This date has seen its fair share of memorable events in National Hockey League history. The Los Angeles Kings signed a future crown jewel on defense to his first professional contract. Also, there was a front-office shakeup in Toronto and the birth of a Hall of Fame netminder.
Kings Solidify Their Blue Line
On Aug. 11, 2008, the Kings signed defenseman Drew Doughty to his first NHL contract. They selected him with the second overall pick of the 2008 NHL Entry Draft, behind Steven Stamkos, after a great junior career with the Guelph Storm in the Ontario Hockey League (OHL).
Doughty was in the opening night lineup for the Kings that fall. He played in 81 games during his rookie season, scoring six goals and 27 points. His offensive numbers saw a significant rise in 2009-10 when he scored 16 goals and 59 points. The 16 goals are still the high-water mark of his career, so far, and he didn’t hit the 60-point mark until the 2017-18 season.
There are many adjectives to describe Doughty, but reliable is one of the best that applies. Since his rookie season of 2008-09, he has missed only 19 games and played in every single game in five straight seasons between 2014 and 2019. He’s been a workhorse averaging 26:15 of ice time per game in his career. Since entering the league, only Ryan Suter has averaged more ice time than Doughty.
The London, Ontario native remains one of the top defensemen in the league. He’s been an All-Star four times in this career. He was a big part of the Kings’ Stanley Cup victories in 2012 and 2014 and he won the 2016 Norris Trophy for being voted the best blueliner in the NHL.
Stellick Steps Down
Toronto Maple Leafs general manager Gord Stellick stepped down on Aug. 11, 1989. Stellick began working for the Maple Leafs when he was just 17-years-old. He made history in April of 1988 by becoming the youngest general manager in league history at just 30-years-old. Floyd Smith was named as his replacement four days later.
Stellick’s tenure with the Maple Leafs only lasted 16 months as he cited indifference from team owner Harold Ballard when he resigned. The New York Rangers hired him as an assistant general manager, but he was fired from that post in 1991.
Since his executive career ended, Stellick moved behind the microphone. He has had a successful broadcasting career, hosting various radio and television shows in Toronto covering the Maple Leafs.
Odds & Ends
The New York Rangers purchased the contract of Max Bentley, from the Maple Leafs, on Aug. 11, 1953. Bentley became a star with the Chicago Blackhawks, playing with his brothers Doug and Reg, between 1940 and 1947. He won the Hart Trophy, for being the league’s most valuable player, in 1946 after scoring 31 goals and a league-leading 61 points. In 1947, Bentley was traded to the Maple Leafs where he was part of a team that won three Stanley Cups in four seasons.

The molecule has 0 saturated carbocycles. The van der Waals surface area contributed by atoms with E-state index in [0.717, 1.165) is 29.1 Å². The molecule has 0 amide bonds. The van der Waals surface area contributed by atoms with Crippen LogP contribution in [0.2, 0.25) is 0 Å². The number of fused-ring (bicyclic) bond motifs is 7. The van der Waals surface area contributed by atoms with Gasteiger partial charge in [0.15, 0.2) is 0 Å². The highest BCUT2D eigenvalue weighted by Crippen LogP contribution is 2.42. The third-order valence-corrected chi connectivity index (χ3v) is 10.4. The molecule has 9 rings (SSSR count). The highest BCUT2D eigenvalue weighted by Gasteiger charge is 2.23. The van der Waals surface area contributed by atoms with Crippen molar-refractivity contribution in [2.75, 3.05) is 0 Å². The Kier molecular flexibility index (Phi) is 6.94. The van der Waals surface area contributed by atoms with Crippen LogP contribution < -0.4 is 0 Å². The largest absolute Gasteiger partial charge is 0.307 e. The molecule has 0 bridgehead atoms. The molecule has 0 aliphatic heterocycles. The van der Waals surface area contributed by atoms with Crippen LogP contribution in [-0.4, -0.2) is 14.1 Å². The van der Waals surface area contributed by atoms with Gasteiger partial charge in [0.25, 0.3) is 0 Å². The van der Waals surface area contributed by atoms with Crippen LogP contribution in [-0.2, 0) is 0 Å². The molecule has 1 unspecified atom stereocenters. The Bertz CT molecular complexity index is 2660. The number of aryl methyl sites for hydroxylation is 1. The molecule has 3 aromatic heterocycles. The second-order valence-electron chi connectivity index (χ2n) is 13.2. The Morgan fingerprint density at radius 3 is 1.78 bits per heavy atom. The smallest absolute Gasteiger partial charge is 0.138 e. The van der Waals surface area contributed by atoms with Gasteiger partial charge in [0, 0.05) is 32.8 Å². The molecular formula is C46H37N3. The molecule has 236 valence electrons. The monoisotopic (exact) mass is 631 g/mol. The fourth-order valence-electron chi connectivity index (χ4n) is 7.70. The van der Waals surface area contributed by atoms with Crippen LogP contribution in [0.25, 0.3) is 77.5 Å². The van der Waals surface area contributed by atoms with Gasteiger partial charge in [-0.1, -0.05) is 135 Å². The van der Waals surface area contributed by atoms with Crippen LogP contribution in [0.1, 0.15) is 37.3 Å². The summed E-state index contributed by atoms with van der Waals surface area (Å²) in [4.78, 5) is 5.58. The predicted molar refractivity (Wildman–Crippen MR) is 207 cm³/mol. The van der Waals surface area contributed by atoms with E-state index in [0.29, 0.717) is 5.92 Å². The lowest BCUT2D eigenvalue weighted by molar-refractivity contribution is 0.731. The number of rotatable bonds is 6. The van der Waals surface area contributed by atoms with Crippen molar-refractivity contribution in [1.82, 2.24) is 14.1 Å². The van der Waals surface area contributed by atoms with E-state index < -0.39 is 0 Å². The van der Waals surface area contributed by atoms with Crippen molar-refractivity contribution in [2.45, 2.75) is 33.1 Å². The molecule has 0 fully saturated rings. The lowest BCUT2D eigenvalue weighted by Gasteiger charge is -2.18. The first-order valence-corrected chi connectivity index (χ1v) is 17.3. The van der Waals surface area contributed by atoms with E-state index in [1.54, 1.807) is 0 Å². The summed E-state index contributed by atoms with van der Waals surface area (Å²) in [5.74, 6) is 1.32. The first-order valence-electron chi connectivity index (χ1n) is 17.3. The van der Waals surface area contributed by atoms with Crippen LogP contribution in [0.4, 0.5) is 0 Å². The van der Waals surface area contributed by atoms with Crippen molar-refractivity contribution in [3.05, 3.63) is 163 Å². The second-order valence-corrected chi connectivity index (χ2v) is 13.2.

He played in 57 games for the Rangers during the 1953-54 season, scoring 14 goals and 32 points. When he refused to report to training the following fall, he rights reverted back to the Maple Leafs. When they refused to meet Bentley’s request for a raise, they agreed to release him so he could become the player/coach for the Saskatoon Quakers in the Western Hockey League (WHL). Recurring back injuries forced him to retire in 1955.
The Mighty Ducks of Anaheim reacquired Stu Grimson on Aug. 11, 1998. They traded David Karpa and a fourth-round draft pick to the Carolina Hurricanes for Grimson and Kevin Haller. He was a member of the inaugural Ducks team after being selected in the 1993 NHL Expansion Draft. He played a total of 231 games in a Ducks uniform.
On Aug. 11, 2007, the Phoenix Coyotes traded Kevyn Adams to the Blackhawks for Radim Vrbata. He finished second in scoring for the Coyotes during the 2007-08 season with 27 goals and 56 points. He signed with Tampa Bay Lightning the following summer and was traded back to the Coyotes, in July of 2009, for a much longer stay with the team. He had three total stints with the Coyotes and played in a total of 509 games, scoring 157 goals and 343 points.
Happy Birthday to You
There have been 21 players born on this date who have skated in the NHL. The first was goaltender Connie Dion in 1918. He played in 38 games for the Detroit Red Wings between 1943 and 1945. The most recent Aug. 11 birthday was Montreal Canadiens’ goaltending prospect Cayden Primeau, who was born on this date in 1999.
Goaltender Chuck Rayner is the lone Hall of Famer of this group, born on Aug. 11, 1920, in Sutherland, Saskatchewan. He made his NHL debut with the New York Americans during the 1940-41 season at age 20. When the team folded in 1942, he spent three years serving in the Royal Canadian Navy during World War II.
He returned to the NHL in 1945 when he signed with the Rangers. He played eight seasons with the team, going 123-178-73 with an overall 2.98 goals-against average (GAA). He won the Hart Trophy, as the league’s most valuable player, for his performance in 1949-50; a season that ended with a double-overtime loss to the Red Wings in Game 7 of the Stanley Cup Final. He was inducted into the Hockey Hall of Fame in 1973 despite never having a winning record in any of his 10 NHL seasons.
Canadiens general manager Marc Bergevin was born on Aug. 11, 1965. He played in the most games of any player born on this date, dressing in 1,191 contests as a defenseman for eight different teams over 20 seasons.
Ken Linseman is the highest-scoring player of this group. He scored 256 goals and 807 points in 860 career games with the Philadelphia Flyers, Edmonton Oilers, Boston Bruins and Maple Leafs.
Other notable players born on Aug. 11 include Larry Popein (90) Dave Shand (64), Aaron Miller (49), Lubomir Visnovsky (44), Jason Williams (40) and Alex Kerfoot (26).